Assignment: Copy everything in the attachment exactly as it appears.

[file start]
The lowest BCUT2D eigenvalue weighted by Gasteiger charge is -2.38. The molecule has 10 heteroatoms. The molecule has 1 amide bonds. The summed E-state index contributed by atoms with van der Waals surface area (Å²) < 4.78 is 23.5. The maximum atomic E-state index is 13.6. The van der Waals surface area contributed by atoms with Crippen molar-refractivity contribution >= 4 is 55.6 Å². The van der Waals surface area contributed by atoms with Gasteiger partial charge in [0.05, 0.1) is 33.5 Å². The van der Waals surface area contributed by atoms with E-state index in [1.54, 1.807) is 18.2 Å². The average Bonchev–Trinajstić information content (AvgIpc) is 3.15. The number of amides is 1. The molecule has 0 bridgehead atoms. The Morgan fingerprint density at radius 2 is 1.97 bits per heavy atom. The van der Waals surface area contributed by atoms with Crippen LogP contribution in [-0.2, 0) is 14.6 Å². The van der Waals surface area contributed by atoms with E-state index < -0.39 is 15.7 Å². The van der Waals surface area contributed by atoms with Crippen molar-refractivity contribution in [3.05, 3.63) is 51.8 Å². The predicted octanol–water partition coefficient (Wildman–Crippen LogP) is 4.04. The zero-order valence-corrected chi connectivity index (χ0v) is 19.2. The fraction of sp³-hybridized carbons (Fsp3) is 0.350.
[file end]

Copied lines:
The lowest BCUT2D eigenvalue weighted by Gasteiger charge is -2.38. The molecule has 10 heteroatoms. The molecule has 1 amide bonds. The summed E-state index contributed by atoms with van der Waals surface area (Å²) < 4.78 is 23.5. The maximum atomic E-state index is 13.6. The van der Waals surface area contributed by atoms with Crippen molar-refractivity contribution >= 4 is 55.6 Å². The van der Waals surface area contributed by atoms with Gasteiger partial charge in [0.05, 0.1) is 33.5 Å². The van der Waals surface area contributed by atoms with E-state index in [1.54, 1.807) is 18.2 Å². The average Bonchev–Trinajstić information content (AvgIpc) is 3.15. The number of amides is 1. The molecule has 0 bridgehead atoms. The Morgan fingerprint density at radius 2 is 1.97 bits per heavy atom. The van der Waals surface area contributed by atoms with Crippen LogP contribution in [-0.2, 0) is 14.6 Å². The van der Waals surface area contributed by atoms with E-state index < -0.39 is 15.7 Å². The van der Waals surface area contributed by atoms with Crippen molar-refractivity contribution in [3.05, 3.63) is 51.8 Å². The predicted octanol–water partition coefficient (Wildman–Crippen LogP) is 4.04. The zero-order valence-corrected chi connectivity index (χ0v) is 19.2. The fraction of sp³-hybridized carbons (Fsp3) is 0.350.